A paleo cookbook for infants co-authored by My Kitchen Rules chef Pete Evans has been delayed over grave concerns about a recipe for baby formula made from liver and bone broth.
The cookbook, Bubba Yum Yum: The Paleo Way, has been slammed by the Public Health Association of Australia as having the potential to stunt the growth of babies and impair development.
One recipe is a do-it-yourself baby formula made from liver and bone broth - one of Evans' signature Paleo creations.
"In my view, there's a very real possibility that a baby may die if this book goes ahead," said Professor Heather Yeatman, president of the PHAA.
The cookbook is the joint venture of celebrity chef Evans, a long time advocate for the paleo diet, baby-blogger Charlotte Carr and naturopath Helen Padarin.
Evans has previously released two best-selling cookbooks through publisher Pan MacMillan, including titles Family Food and Healthy Every Day, and Carr, the wife of Australian Idol contestant Wes Carr, runs the popular Bubba Yum Yum website.
Bubba Yum Yum: the Paleo Way was marketed as "simple, delicious paleo recipes for new mothers, babies and toddlers" by "health crusaders" Carr, Padarin and Evans, who "have seen firsthand the positive impact a paleo way of eating has had on their families' wellbeing".
The greatest concern, especially given that none of the authors have medical qualifications, lie with the do-it-yourself baby formula, which is made primarily from liver and bone broth, reported The Australian Women's Weekly.
The broth reportedly contains ten times the recommended daily intake of Vitamin A for infants, but lacks other basic nutrients needed for sustenance.
Professor Yeatman said that while adults have the choice to follow the paleo diet, which excludes dairy and grains, parents are responsible for the diet of their children and that it would be unfair for parents to force "unproven" beliefs on them.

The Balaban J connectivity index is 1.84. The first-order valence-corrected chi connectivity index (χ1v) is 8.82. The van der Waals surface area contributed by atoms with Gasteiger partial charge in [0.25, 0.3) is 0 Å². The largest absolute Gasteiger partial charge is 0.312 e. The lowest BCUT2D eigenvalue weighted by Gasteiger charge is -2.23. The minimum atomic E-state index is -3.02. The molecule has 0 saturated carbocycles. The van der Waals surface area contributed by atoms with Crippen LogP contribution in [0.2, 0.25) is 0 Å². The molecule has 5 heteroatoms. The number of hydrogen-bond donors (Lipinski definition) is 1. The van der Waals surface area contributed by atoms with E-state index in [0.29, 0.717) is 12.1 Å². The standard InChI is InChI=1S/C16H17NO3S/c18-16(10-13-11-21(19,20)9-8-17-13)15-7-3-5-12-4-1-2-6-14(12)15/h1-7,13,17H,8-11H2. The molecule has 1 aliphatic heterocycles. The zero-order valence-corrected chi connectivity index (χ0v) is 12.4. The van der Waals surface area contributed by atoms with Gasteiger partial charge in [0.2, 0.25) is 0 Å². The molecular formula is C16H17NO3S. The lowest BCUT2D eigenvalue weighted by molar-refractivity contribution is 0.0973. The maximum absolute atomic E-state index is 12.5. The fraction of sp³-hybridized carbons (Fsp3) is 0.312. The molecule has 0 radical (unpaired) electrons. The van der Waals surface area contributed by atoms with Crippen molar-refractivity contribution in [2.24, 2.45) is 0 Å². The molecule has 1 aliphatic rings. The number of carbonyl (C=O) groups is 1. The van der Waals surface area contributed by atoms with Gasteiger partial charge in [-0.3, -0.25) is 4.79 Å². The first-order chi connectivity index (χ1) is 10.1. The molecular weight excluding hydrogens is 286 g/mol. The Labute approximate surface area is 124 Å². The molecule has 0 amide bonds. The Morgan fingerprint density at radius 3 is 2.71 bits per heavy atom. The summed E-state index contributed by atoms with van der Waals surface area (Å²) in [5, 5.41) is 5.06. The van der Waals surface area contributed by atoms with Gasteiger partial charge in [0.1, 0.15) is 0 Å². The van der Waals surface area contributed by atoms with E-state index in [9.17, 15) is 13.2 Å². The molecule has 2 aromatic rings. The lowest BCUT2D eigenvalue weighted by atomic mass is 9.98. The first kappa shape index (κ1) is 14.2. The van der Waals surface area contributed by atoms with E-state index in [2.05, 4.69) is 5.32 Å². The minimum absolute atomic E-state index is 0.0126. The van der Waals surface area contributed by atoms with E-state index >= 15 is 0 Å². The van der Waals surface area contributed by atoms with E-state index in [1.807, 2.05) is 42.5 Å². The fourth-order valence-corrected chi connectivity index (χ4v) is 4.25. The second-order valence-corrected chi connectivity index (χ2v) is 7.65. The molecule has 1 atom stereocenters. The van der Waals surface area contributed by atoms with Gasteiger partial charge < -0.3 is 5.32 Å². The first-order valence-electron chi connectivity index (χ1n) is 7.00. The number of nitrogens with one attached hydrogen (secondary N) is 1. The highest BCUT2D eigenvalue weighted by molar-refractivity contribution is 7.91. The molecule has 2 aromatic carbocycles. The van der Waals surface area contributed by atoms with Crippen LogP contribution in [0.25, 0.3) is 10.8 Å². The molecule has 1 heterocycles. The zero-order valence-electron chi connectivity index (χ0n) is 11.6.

"That's the really troubling thing: the infant is totally at the whim of their parents when it comes to feeding. If the wrong decision is made, they may be seriously affected," she said.
Further concerns have been raised about the inclusion of runny eggs and added salt in the recipes, which contradicts national health guidelines.
Federal Health Minister Sussan Ley has allegedly been contacted regarding the issue, and publisher Pan Macmillan has reportedly held off on the scheduled release date of the cookbook of March 13.
The Federal Department of Health released a statement regarding the concerns that had been brought to its attention.
"The Department of Health is aware of this publication and has concerns about the inadequate nutritional value of some of the recipes, in particular the infant formula, and has been consulting with experts and will continue to investigate this matter," the statement said.
In July last year, the Dietitians Association of Australia (DAA) criticised the paleo diet, with the association's chief executive officer Claire Hewat labelling the Paleo diet was 'potentially dangerous' and evidence of its benefits "just doesn't stack up".
The Paleo diet requires people to cut out "grains, legumes, certain dairy products, conventionally-raised meats, non-organic produce, and genetically modified and processed foods", which Ms Hewart says is not practical for many Australians.
A disclaimer at the back of the cookbook states that the co-authors "in good faith" the recipes will lead to a healthier life, "relying on the information contained in this publication may not give you the results you desire or may cause negative health consequences."
Despite this, the book has been described as "a treasure trove of nutritional information and nourishing paleo recipes that are guaranteed to put you and your little one on the path to optimum health."
Evans, who is currently on a national tour promoting the paleo lifestyle, has long been a passionate advocate of the diet, and has come under fire for some of his more controversial claims about the Australian food industry.
Evans posted a 2,100 word rant on social media in October last year claiming that the modern Australian diet is behind the rise in autism, taking aim at the Heart Foundation and the Dietitians Association of Australia (DAA) as he promoted the so-called benefits of the paleo diet.
His fiery rant, which was motivated by a comment from a dietician on his Facebook page, challenged the idea of the Heart Foundation's tick and also questioned some of the beliefs held by the DAA - both of which have spoken out against the paleo diet.
Pan MacMillan has been contacted for comment.
- Daily Mail